Alejandro Zambra, well-known to many as the author of Bonsai (see The Quarterly Conversation’s review here), has just published a new novel (his third) in Spanish: Formas de volver a casa (“Ways of Returning Home”).
No word yet on an English translation date for that book, but The Millions does have an interview with Zambra.
TM: Tell us a little about Formas de volver a casa—is it much of a departure from your first two books?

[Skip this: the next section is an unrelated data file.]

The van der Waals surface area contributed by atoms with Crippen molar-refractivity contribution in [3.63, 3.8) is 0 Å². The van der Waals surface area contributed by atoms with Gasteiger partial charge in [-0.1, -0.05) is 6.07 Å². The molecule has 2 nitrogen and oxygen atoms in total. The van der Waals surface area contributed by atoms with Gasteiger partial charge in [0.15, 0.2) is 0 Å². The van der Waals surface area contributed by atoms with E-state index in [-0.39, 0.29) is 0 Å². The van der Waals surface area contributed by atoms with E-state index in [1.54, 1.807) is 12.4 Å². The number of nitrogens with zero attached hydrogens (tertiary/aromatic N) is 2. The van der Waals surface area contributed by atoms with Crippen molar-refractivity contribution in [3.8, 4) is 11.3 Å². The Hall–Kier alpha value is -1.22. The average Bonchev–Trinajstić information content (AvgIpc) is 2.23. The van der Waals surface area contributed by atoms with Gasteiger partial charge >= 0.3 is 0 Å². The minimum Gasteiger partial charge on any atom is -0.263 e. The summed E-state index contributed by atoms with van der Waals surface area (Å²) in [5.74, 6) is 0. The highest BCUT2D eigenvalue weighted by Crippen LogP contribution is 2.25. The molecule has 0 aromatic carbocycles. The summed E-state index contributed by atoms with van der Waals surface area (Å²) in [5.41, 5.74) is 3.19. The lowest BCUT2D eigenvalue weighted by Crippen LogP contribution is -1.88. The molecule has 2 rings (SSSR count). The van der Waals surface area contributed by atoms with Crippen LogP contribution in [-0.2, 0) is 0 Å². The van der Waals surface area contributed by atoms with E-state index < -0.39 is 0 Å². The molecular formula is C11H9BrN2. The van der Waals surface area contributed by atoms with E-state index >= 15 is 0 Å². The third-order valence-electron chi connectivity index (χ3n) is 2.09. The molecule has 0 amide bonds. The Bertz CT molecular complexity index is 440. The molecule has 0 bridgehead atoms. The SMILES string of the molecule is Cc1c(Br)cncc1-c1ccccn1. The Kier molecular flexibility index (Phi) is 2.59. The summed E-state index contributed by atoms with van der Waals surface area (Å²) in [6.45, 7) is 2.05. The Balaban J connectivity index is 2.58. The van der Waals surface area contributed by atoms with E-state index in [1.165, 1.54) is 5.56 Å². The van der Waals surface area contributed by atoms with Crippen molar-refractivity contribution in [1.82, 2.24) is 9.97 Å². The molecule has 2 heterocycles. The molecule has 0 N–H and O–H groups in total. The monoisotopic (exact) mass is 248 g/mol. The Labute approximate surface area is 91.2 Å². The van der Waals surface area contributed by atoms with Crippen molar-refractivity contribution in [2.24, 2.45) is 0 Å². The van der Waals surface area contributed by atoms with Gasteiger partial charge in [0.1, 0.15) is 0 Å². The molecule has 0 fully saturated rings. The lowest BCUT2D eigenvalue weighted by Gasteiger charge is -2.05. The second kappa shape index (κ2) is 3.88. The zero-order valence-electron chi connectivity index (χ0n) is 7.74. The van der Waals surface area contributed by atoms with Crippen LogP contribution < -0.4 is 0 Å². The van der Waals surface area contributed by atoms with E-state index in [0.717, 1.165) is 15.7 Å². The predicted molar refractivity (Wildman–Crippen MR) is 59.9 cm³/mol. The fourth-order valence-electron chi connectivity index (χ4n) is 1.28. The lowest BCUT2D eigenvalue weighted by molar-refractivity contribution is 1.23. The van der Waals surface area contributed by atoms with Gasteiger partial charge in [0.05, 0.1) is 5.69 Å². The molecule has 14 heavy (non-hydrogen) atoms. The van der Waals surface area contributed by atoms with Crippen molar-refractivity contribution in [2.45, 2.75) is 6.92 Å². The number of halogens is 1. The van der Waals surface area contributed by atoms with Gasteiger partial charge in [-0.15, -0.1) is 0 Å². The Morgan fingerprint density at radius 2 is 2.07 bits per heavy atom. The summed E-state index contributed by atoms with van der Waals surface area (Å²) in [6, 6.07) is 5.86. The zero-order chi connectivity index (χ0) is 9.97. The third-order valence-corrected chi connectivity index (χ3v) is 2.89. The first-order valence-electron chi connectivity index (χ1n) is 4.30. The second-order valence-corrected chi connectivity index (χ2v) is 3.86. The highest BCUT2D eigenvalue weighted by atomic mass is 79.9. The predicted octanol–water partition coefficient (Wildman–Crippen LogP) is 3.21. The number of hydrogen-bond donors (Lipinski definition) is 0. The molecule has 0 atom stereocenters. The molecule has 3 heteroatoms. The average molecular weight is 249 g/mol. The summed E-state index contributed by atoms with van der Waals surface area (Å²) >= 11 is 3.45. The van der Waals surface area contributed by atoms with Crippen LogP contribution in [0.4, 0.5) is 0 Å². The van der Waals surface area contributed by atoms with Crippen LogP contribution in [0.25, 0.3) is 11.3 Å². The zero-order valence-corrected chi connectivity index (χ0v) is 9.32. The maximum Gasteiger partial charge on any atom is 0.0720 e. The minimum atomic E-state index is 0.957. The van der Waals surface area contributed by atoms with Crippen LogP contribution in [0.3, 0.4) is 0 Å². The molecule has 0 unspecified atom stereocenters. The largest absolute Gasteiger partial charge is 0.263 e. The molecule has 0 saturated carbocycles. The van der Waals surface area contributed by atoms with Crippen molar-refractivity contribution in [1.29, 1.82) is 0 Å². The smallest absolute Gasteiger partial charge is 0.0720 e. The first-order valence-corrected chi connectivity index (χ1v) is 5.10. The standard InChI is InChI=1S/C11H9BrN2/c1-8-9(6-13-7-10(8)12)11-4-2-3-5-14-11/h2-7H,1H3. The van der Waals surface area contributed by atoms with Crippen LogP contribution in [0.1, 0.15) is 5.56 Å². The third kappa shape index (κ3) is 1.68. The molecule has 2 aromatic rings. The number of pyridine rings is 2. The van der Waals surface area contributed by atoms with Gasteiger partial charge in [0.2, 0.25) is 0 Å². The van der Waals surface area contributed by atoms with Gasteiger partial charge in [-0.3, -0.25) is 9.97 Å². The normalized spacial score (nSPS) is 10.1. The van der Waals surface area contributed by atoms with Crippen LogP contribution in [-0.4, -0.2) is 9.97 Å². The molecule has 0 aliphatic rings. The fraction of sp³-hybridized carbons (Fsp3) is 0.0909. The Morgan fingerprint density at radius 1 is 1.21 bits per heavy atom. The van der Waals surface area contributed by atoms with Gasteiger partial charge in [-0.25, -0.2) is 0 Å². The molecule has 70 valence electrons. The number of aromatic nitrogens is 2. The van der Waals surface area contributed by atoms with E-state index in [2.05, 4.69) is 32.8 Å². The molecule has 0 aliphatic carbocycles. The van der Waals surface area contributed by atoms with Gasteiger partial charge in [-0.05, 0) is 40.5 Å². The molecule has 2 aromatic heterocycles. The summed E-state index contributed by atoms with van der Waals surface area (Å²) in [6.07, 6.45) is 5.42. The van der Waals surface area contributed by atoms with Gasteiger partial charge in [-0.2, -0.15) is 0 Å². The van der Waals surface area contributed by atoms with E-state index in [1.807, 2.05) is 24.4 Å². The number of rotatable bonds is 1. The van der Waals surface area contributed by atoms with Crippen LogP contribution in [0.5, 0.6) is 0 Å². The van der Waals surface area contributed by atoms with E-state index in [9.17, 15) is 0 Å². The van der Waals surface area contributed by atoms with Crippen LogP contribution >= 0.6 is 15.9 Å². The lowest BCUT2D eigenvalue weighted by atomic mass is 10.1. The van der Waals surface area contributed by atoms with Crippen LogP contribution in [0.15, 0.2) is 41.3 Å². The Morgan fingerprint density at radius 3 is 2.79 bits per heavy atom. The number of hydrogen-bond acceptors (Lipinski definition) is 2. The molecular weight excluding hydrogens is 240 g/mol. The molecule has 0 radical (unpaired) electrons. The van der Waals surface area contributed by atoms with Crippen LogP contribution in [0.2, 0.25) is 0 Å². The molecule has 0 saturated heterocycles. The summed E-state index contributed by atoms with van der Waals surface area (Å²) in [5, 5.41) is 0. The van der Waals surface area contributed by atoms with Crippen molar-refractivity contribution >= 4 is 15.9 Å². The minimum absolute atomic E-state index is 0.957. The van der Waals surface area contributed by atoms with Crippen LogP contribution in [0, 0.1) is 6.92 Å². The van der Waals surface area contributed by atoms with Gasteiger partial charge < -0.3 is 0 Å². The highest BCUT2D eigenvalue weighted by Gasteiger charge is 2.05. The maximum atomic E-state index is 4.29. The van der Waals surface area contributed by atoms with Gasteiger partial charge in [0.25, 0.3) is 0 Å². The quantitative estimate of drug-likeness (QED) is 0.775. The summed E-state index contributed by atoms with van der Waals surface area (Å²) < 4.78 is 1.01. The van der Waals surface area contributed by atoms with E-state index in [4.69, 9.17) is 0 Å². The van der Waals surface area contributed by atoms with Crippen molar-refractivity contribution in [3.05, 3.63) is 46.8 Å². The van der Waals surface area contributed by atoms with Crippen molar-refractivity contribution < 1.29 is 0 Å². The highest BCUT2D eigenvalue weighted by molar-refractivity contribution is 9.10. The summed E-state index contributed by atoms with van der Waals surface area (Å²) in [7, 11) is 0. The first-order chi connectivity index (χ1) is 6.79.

AZ: It’s a book about memory, about parents, about Chile. It’s about the 80s, about the years when we children were secondary characters in the literature of our parents. It’s about the dictatorship, as well, I guess. And about literature, intimacy, the construction of intimacy. I don’t know if it’s very different from my previous books; the truth is I feel like it’s close to The Private Lives of Trees. In fact it starts from there, from some of the intuitions or images of the past that were in that book. Maybe the main difference is that it’s in large part narrated in the first person. It also includes a writer’s diary, a kind of center or heart in which the fiction breaks, and the only thing left is the writer’s voice searching for its origins. It’s my most personal book, without a doubt, although the others were that as well.